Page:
Our Diverse Community
We want Pembroke to really feel like home for all our members, regardless of your background or circumstances. Our people are the heart of the College, and having a mix of perspectives brought to bear in all areas of our life brings great strength.
There will always be more to do to ensure to ensure that we live up to our values of inclusivity and adaptability. Listening to the honest feedback of current and former members is a key element in our commitment to making improvements.
We want to encourage pupils with academic aptitude and dedication to their studies to consider an application to Oxford and Pembroke, regardless of their background or circumstances. Outreach work with pupils, schools, communities and teachers in underrepresented areas of England is an important part of our commitment to increasing diversity at Pembroke.
Those considering university applications who are the first in their family to do so (First Generation applicants) may appreciate particular support through the process, and we aim to provide this through open day sessions and subsequent tailored interactions. We also work hard to ensure that successful applicants from underrepresented backgrounds have the support they need to thrive once they arrive as students.
The BlackPembroke group was been formed to consider the particular needs and experiences of Black applicants, students and staff. Chaired by an alumna, this group includes current and former students and staff members and seeks to provide a safe, comfortable environment for members from across the College community to share experiences and ideas, to listen, and to collaborate.
The aims of the Group are twofold: to improve our environment and practices and therefore the experience of Black students and staff already at Pembroke, and to increase the long-term participation of Black students in Oxford admissions.
At meetings, members give feedback about admissions trends and access initiatives, as well as sharing personal experiences of their time at Pembroke and Oxford. These inform discussions about how the student experience might be made both more inclusive for current students and more accessible to prospective applicants. The Group has influenced policies in College to promote Black student welfare and wellbeing and to encourage the recruitment and achievement of Black staff.
BlackPembroke has also developed partnerships with other institutions, student groups, Black-led organisations, and schools, including the Oxford African and Caribbean Society (ACS) and Thinking Black, a social enterprise founded by Pembroke alumna Hope Oloye.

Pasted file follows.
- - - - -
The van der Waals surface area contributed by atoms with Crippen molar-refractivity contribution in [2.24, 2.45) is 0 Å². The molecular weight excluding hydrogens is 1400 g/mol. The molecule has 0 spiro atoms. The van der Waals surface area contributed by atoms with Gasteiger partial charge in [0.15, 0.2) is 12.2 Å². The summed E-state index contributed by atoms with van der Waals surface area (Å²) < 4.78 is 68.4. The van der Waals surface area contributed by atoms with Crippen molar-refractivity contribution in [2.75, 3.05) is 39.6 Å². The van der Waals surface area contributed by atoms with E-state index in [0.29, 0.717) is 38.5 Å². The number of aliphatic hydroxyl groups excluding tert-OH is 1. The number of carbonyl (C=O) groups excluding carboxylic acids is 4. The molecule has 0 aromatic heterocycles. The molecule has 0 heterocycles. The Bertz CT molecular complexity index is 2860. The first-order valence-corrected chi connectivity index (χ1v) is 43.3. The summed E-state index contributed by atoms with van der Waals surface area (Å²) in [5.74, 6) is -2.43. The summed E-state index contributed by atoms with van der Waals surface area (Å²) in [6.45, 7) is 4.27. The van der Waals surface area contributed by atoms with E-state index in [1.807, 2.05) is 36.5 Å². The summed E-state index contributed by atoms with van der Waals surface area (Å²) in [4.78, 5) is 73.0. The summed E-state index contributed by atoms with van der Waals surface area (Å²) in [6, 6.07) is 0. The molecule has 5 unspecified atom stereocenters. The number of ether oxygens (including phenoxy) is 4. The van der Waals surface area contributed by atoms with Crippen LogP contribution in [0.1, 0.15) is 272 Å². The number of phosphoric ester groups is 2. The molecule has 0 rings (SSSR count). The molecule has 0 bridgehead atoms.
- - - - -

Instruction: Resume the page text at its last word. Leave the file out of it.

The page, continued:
Find our more about Black scholarships on offer at Pembroke and Oxford.
Angela Daniel (2017, MSc Major Programme Management)
In 2020 the outpouring of grief and anger following the murder of George Floyd in America resonated with me. I started talking to my own daughters about casual racism and thinking more fully about the challenges which black people still face in the UK and around the world. I decided I wanted to do something to try to help the next generation and to ensure that the huge pool of talent within the black community does not go untapped.
I was glad to get involved with Pembroke’s efforts to listen, reflect and improve – there is much to do. My hope is that this College can make a difference to the lives of pupils who might not think Oxford is for them – by reaching out to them, welcoming them, engaging with them, inspiring them, supporting them, encouraging them and giving them the base from which to go on to have a positive impact on society themselves.
Part of making Pembroke home for everyone is getting to know all our students as individuals, and responding to particular needs for support. We have a number students with disabilities, many of which are "hidden", as well as students who are estranged from their family, or acting as carers for those close to them.
If you have a particular need then we will seek to support you in the best way possible. Those with disabilities can have a plan put in place with professional advice provided by the University's Disability Advisory Service. Adjustments can be made to course provision, exam conditions and physical living spaces.
Having a mix of (in many cases fairly recently renovated) old buildings and 21st century facilities means our College site is well set up for students who use wheelchairs and we have recent experience of supporting this.
Our academics and support staff come from a range of backgrounds, and arrive at various stages in their career. There is more to do to ensure that all cultures and races are represented. Apart from the strength that diversity brings to our academic and professional interactions, we also want our students and applicants to feel that there are role models here for them. Our recruitment processes are intended to provide equal opportunities for all applicants, regardless of their background.